Let’s all be on the lookout for these ants and take action to alert Wizzie Brown or Ed LeBrun if you see them. The information on how to identify and collect the ants, and how to notify these experts is in the Tawny Crazy Ant fact sheet. A big thanks to Ed LeBrun for keeping us informed about this invasive ant.
At our next neighborhood meeting on Thursday August 15th, we will be voting for the proposed name of our pocket park that we present to City Council. This does not guarantee that the park will be given this name, but our nomination will be considered in the City’s naming process. Here is a note from the Park Committee regarding the nominations.
I wanted to share the names that were submitted for our neighborhood park.
There were 5 names submitted (in no particular order):
South Lamar Pocket Park
Del Curto Park
South Lamar Neighborhood Park
Frank and Iva Del Curto Park
Voting for the park name will take place at the August 15th SLNA meeting.
If you are unable to make the meeting you may absentee vote. Click HERE for the voting form.
You may only vote one time and you must be an SLNA member by August 5th to vote.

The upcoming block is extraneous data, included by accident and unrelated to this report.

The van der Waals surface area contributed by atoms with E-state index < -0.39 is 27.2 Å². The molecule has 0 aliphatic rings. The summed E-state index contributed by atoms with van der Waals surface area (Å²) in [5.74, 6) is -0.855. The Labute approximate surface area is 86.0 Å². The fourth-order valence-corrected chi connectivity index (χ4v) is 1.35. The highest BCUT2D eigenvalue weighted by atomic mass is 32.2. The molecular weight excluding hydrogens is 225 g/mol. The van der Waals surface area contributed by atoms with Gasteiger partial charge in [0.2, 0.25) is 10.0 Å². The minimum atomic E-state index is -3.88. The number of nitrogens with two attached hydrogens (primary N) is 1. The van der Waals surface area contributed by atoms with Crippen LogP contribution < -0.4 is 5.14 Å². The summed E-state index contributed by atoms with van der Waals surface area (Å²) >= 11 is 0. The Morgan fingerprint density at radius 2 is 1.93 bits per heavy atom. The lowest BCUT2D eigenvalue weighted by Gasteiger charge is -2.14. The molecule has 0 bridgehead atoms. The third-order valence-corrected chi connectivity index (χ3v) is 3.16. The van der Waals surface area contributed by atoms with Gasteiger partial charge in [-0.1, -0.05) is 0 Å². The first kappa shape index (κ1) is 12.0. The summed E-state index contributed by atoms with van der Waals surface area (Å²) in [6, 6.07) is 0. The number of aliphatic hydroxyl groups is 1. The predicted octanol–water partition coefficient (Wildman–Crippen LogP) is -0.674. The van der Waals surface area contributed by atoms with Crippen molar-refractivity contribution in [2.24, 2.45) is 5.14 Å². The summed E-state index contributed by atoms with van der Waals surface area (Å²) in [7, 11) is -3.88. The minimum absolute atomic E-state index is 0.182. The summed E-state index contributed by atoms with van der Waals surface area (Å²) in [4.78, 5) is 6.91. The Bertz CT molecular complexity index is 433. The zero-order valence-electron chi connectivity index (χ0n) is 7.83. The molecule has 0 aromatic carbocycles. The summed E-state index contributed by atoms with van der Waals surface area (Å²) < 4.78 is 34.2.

To become a member, visit the Membership Page
If you have any questions please let me know!
Park Naming Committee Member
We received the following information from TreeFolks that we wanted to pass along to you.
TreeFolks, a local nonprofit organization, is offering free street trees to residents throughout the Austin Energy service area as part of the NeighborWoods program. Each year NeighborWoods delivers roughly 3,600 trees within the Austin Energy service area to shade streets and combat the urban heat island effect. Our staff places flags in eligible homeowners yards where the trees should be planted and doorhangers on their door. Eligibility for this program depends on the amount of space available to plant a tree along the street. If you were offered one or more free trees through this program, please send in your postcard to receive your tree(s). For more information about the NeighborWoods program, please visit http://treefolks.org/neighborwoods/ or call (512) 443-5323.
We want to update you on the progress on our very own neighborhood park which, as we speak, is being constructed by the City of Austin on the site of the old Unity Church on Del Curto. As you may or may not know, residents of SLNA have been trying for over a decade to get a park built within our neighborhood boundaries. These efforts are finally seeing the light of day.